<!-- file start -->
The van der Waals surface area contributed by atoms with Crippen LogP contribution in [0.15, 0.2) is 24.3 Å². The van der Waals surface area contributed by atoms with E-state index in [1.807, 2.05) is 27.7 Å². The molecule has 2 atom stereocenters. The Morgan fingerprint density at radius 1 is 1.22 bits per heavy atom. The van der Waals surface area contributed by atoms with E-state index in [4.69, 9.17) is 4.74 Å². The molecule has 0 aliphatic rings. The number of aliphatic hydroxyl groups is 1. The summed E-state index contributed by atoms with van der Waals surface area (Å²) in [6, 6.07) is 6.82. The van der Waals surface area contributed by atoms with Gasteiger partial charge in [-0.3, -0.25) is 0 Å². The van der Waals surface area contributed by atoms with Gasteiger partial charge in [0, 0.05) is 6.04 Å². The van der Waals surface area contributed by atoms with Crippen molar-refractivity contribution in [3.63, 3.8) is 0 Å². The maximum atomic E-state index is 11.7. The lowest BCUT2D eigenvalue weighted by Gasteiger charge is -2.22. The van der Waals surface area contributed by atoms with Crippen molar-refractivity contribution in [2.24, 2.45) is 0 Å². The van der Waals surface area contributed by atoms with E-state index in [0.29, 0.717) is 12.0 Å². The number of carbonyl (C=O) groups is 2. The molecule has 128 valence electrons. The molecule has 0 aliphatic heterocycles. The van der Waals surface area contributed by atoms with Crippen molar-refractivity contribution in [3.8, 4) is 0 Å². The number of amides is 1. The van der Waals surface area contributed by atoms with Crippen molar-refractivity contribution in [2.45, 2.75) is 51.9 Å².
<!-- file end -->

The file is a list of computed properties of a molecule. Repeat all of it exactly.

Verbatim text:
The van der Waals surface area contributed by atoms with Crippen LogP contribution in [0.15, 0.2) is 24.3 Å². The van der Waals surface area contributed by atoms with E-state index in [1.807, 2.05) is 27.7 Å². The molecule has 2 atom stereocenters. The Morgan fingerprint density at radius 1 is 1.22 bits per heavy atom. The van der Waals surface area contributed by atoms with E-state index in [4.69, 9.17) is 4.74 Å². The molecule has 0 aliphatic rings. The number of aliphatic hydroxyl groups is 1. The summed E-state index contributed by atoms with van der Waals surface area (Å²) in [6, 6.07) is 6.82. The van der Waals surface area contributed by atoms with Gasteiger partial charge in [-0.3, -0.25) is 0 Å². The van der Waals surface area contributed by atoms with Gasteiger partial charge in [0, 0.05) is 6.04 Å². The van der Waals surface area contributed by atoms with Crippen molar-refractivity contribution in [3.63, 3.8) is 0 Å². The maximum atomic E-state index is 11.7. The lowest BCUT2D eigenvalue weighted by Gasteiger charge is -2.22. The van der Waals surface area contributed by atoms with Crippen molar-refractivity contribution in [2.24, 2.45) is 0 Å². The van der Waals surface area contributed by atoms with E-state index in [0.29, 0.717) is 12.0 Å². The number of carbonyl (C=O) groups is 2. The molecule has 128 valence electrons. The molecule has 0 aliphatic heterocycles. The van der Waals surface area contributed by atoms with Crippen molar-refractivity contribution in [3.8, 4) is 0 Å². The number of amides is 1. The van der Waals surface area contributed by atoms with Crippen molar-refractivity contribution in [2.45, 2.75) is 51.9 Å².